Federal Court In Connecticut Holds That The Income Stream from An Annuity Is Not An Asset for Medicaid Eligibility Purposes

In Lopes v. Starkowski (U.S. Dist. Ct., Dist. Conn., No. 3:10-CV-307, August 11, 2010), the U.S. District Court for the District of Connecticut held that the State of Connecticut cannot treat the income stream from an annuity as an available asset for the purposes of Medicaid eligibility.

After John Lopes was admitted to a nursing home, his wife, Amelia, purchased a irrevocable, nontransferable, single premium annuity for $166,220.50. After the purchase, the remaining assets owned by the couple were below Mrs. Lopes’ community spouse resource allowance, which she was permitted to retain under the Medicaid rules. She received a letter from the annuity company saying that “neither the Annuity Contract, nor any periodic payments due thereunder can be cashed-in, sold, assigned, or otherwise transferred, pledged, or hypothecated.” Mr. Lopes applied for Medicaid. The state identified a potential buyer of the annuity’s income stream and directed Mrs. Lopes to attempt to sell the annuity. Mrs. Lopes refused, claiming that she was not legally obligated to sell the annuity income stream and, as a result, would not attempt to do so. The State of Connecticut then denied Medicaid benefits to Mr. Lopes. The State claimed that the income stream from the annuity was an available asset which could be sold on the secondary market.

Mr. Lopes filed a Complaint in the federal district court in Connecticut, seeking an injunction as well as damages and attorneys fees. Thereafter, Mr. Lopes filed a motion for summary judgment, and the State filed a cross-motion for summary judgment.

The U.S. District Court for the District of Connecticut granted Mr. Lopes’ motion for summary judgment, and denied the State’s cross-motion. The court held that the annuity company did not permit Mrs. Lopes to assign the income stream from her annuity, so it could not be characterized as an asset. The court further found that, even if the income stream were assignable, “it would be incongruent with the principles of [Medicaid law] to permit a state to characterize even an assignable income stream as an asset.” The court also noted that the Deficit Reduction Act does not require that states treat annuities as assets. The State of Connecticut was directed to approve Mr. Lopes’ Medicaid application, and Mr. Lopes was instructed to file a motion for attorneys fees and costs.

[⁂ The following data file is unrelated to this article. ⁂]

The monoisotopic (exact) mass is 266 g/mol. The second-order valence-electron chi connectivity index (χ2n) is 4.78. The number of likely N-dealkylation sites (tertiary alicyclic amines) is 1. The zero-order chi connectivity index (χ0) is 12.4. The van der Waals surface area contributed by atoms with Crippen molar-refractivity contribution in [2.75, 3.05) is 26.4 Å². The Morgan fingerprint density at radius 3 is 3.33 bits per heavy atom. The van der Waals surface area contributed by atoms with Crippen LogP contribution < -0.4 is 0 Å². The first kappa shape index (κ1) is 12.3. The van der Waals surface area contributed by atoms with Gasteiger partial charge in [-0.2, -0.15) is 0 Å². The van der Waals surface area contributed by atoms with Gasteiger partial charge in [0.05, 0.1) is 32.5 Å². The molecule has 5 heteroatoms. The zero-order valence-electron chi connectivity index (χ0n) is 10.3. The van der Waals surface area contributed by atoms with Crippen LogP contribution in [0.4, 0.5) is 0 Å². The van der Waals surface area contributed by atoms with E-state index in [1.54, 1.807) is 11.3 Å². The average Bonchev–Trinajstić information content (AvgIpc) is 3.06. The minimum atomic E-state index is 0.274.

The case is annexed here in PDF format – Lopes v. Starkowski

UPDATED ON DECEMBER 20, 2011: The State of Connecticut appealed from the federal district court’s decision in favor of Mr. Lopes. On appeal, the Second Circuit Court of Appeals asked the U.S. Department of Health and Human Services (HHS) to submit an amicus curiae brief and to answer two questions: 1. What does the law say? and 2. What are the policy implications of deciding in favor of Mr. Lopes or the State of Connecticut?

In its amicus curiae brief to the Second Circuit which was recently filed, HHS said an income stream from a non-assignable annuity is not an asset. According to the federal government, “there is nothing on its face suspicious, illegal, or otherwise contrary to the policy expressed in the Medicaid provisions of the Social Security Act in treating an irrevocable and non-assignable annuity as the community spouse’s income rather than a resource attributable to the couple.” Commenting on the policy implications of a decision in favor of the community spouse, the agency noted that while Medicaid will undoubtedly pay more, this result is consistent with provisions of Medicaid statute designed to protect community spouses from impoverishment.

HHS concluded that “if the [Second Circuit] determines that Mrs. Lopes’ annuity is non-assignable, the district court’s decision should be affirmed.”

The HHS brief is attached here – Amicus Brief By The US Department of Health and Human Services

UPDATED ON OCTOBER 2, 2012: Today, the U.S. Court of Appeals for the Second Circuit upheld the district court ruling discussed above that Connecticut cannot treat the income stream from an annuity as an available asset for the purposes of Medicaid eligibility. Lopes v. Department of Social Services (2nd Cir., No. 10-3741-cv, Oct. 2, 2012) (I blogged about the Second Circuit’s decision in the Lopes case here.)